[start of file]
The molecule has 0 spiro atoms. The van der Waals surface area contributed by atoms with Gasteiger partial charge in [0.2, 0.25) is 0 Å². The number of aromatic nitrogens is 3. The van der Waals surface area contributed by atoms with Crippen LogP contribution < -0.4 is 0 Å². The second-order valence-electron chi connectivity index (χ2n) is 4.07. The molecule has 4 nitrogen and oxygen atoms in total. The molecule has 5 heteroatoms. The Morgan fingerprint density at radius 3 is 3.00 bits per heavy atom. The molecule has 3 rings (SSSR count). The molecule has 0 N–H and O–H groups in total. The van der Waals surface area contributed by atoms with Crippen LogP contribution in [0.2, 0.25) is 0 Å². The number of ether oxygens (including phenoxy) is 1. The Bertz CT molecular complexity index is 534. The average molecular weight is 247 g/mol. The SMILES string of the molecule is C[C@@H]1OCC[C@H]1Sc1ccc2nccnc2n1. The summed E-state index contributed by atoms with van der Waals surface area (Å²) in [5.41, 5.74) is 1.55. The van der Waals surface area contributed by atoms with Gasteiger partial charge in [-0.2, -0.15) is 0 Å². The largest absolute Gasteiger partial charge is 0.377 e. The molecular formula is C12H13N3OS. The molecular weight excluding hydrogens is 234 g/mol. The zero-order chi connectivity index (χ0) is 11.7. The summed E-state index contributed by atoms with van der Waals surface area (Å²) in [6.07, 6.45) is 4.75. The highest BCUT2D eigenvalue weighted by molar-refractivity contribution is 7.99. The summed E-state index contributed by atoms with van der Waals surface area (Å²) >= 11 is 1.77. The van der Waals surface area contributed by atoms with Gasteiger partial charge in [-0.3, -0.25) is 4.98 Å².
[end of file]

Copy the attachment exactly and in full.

The molecule has 0 spiro atoms. The van der Waals surface area contributed by atoms with Gasteiger partial charge in [0.2, 0.25) is 0 Å². The number of aromatic nitrogens is 3. The van der Waals surface area contributed by atoms with Crippen LogP contribution < -0.4 is 0 Å². The second-order valence-electron chi connectivity index (χ2n) is 4.07. The molecule has 4 nitrogen and oxygen atoms in total. The molecule has 5 heteroatoms. The Morgan fingerprint density at radius 3 is 3.00 bits per heavy atom. The molecule has 3 rings (SSSR count). The molecule has 0 N–H and O–H groups in total. The van der Waals surface area contributed by atoms with Crippen LogP contribution in [0.2, 0.25) is 0 Å². The number of ether oxygens (including phenoxy) is 1. The Bertz CT molecular complexity index is 534. The average molecular weight is 247 g/mol. The SMILES string of the molecule is C[C@@H]1OCC[C@H]1Sc1ccc2nccnc2n1. The summed E-state index contributed by atoms with van der Waals surface area (Å²) in [5.41, 5.74) is 1.55. The van der Waals surface area contributed by atoms with Gasteiger partial charge in [-0.2, -0.15) is 0 Å². The largest absolute Gasteiger partial charge is 0.377 e. The molecular formula is C12H13N3OS. The molecular weight excluding hydrogens is 234 g/mol. The zero-order chi connectivity index (χ0) is 11.7. The summed E-state index contributed by atoms with van der Waals surface area (Å²) in [6.07, 6.45) is 4.75. The highest BCUT2D eigenvalue weighted by molar-refractivity contribution is 7.99. The summed E-state index contributed by atoms with van der Waals surface area (Å²) >= 11 is 1.77. The van der Waals surface area contributed by atoms with Gasteiger partial charge in [-0.3, -0.25) is 4.98 Å².